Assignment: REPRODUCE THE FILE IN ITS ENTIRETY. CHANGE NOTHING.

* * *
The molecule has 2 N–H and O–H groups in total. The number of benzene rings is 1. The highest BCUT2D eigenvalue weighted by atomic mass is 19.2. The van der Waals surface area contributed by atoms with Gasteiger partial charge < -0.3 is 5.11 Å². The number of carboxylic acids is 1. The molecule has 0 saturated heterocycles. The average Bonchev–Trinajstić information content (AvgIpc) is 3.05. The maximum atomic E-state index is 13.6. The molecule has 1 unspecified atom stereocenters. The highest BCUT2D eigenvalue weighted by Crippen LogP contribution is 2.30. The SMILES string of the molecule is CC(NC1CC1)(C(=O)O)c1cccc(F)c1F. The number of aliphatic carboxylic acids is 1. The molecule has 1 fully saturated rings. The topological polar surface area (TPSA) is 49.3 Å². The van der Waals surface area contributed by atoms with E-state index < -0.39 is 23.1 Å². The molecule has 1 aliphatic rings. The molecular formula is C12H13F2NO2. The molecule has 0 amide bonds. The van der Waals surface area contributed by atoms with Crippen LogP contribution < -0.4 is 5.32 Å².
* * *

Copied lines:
The molecule has 2 N–H and O–H groups in total. The number of benzene rings is 1. The highest BCUT2D eigenvalue weighted by atomic mass is 19.2. The van der Waals surface area contributed by atoms with Gasteiger partial charge < -0.3 is 5.11 Å². The number of carboxylic acids is 1. The molecule has 0 saturated heterocycles. The average Bonchev–Trinajstić information content (AvgIpc) is 3.05. The maximum atomic E-state index is 13.6. The molecule has 1 unspecified atom stereocenters. The highest BCUT2D eigenvalue weighted by Crippen LogP contribution is 2.30. The SMILES string of the molecule is CC(NC1CC1)(C(=O)O)c1cccc(F)c1F. The number of aliphatic carboxylic acids is 1. The molecule has 1 fully saturated rings. The topological polar surface area (TPSA) is 49.3 Å². The van der Waals surface area contributed by atoms with E-state index < -0.39 is 23.1 Å². The molecule has 1 aliphatic rings. The molecular formula is C12H13F2NO2. The molecule has 0 amide bonds. The van der Waals surface area contributed by atoms with Crippen LogP contribution < -0.4 is 5.32 Å².